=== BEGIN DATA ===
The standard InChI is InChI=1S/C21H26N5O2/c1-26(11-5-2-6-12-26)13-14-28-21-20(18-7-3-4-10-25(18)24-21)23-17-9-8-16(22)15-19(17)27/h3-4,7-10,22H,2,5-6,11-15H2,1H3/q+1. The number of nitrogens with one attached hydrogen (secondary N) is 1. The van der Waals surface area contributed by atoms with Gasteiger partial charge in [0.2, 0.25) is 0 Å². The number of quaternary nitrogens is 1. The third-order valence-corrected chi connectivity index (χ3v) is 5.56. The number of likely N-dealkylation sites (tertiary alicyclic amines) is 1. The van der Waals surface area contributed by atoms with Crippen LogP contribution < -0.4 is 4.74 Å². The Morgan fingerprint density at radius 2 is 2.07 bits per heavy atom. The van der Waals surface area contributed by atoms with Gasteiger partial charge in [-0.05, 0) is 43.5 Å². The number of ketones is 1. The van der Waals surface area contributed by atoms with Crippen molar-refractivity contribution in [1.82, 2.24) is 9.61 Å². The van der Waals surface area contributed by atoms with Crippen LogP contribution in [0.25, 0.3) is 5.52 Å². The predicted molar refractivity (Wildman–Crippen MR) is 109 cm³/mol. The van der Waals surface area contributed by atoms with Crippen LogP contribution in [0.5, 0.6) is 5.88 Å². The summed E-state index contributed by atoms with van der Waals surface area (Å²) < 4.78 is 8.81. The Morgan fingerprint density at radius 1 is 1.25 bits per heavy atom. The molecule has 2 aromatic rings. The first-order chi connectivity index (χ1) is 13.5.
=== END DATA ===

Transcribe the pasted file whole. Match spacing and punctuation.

The standard InChI is InChI=1S/C21H26N5O2/c1-26(11-5-2-6-12-26)13-14-28-21-20(18-7-3-4-10-25(18)24-21)23-17-9-8-16(22)15-19(17)27/h3-4,7-10,22H,2,5-6,11-15H2,1H3/q+1. The number of nitrogens with one attached hydrogen (secondary N) is 1. The van der Waals surface area contributed by atoms with Gasteiger partial charge in [0.2, 0.25) is 0 Å². The number of quaternary nitrogens is 1. The third-order valence-corrected chi connectivity index (χ3v) is 5.56. The number of likely N-dealkylation sites (tertiary alicyclic amines) is 1. The van der Waals surface area contributed by atoms with Crippen LogP contribution < -0.4 is 4.74 Å². The Morgan fingerprint density at radius 2 is 2.07 bits per heavy atom. The van der Waals surface area contributed by atoms with Gasteiger partial charge in [-0.05, 0) is 43.5 Å². The number of ketones is 1. The van der Waals surface area contributed by atoms with Crippen molar-refractivity contribution in [1.82, 2.24) is 9.61 Å². The van der Waals surface area contributed by atoms with Crippen LogP contribution in [0.25, 0.3) is 5.52 Å². The predicted molar refractivity (Wildman–Crippen MR) is 109 cm³/mol. The van der Waals surface area contributed by atoms with Crippen LogP contribution in [0.5, 0.6) is 5.88 Å². The summed E-state index contributed by atoms with van der Waals surface area (Å²) < 4.78 is 8.81. The Morgan fingerprint density at radius 1 is 1.25 bits per heavy atom. The molecule has 2 aromatic rings. The first-order chi connectivity index (χ1) is 13.5.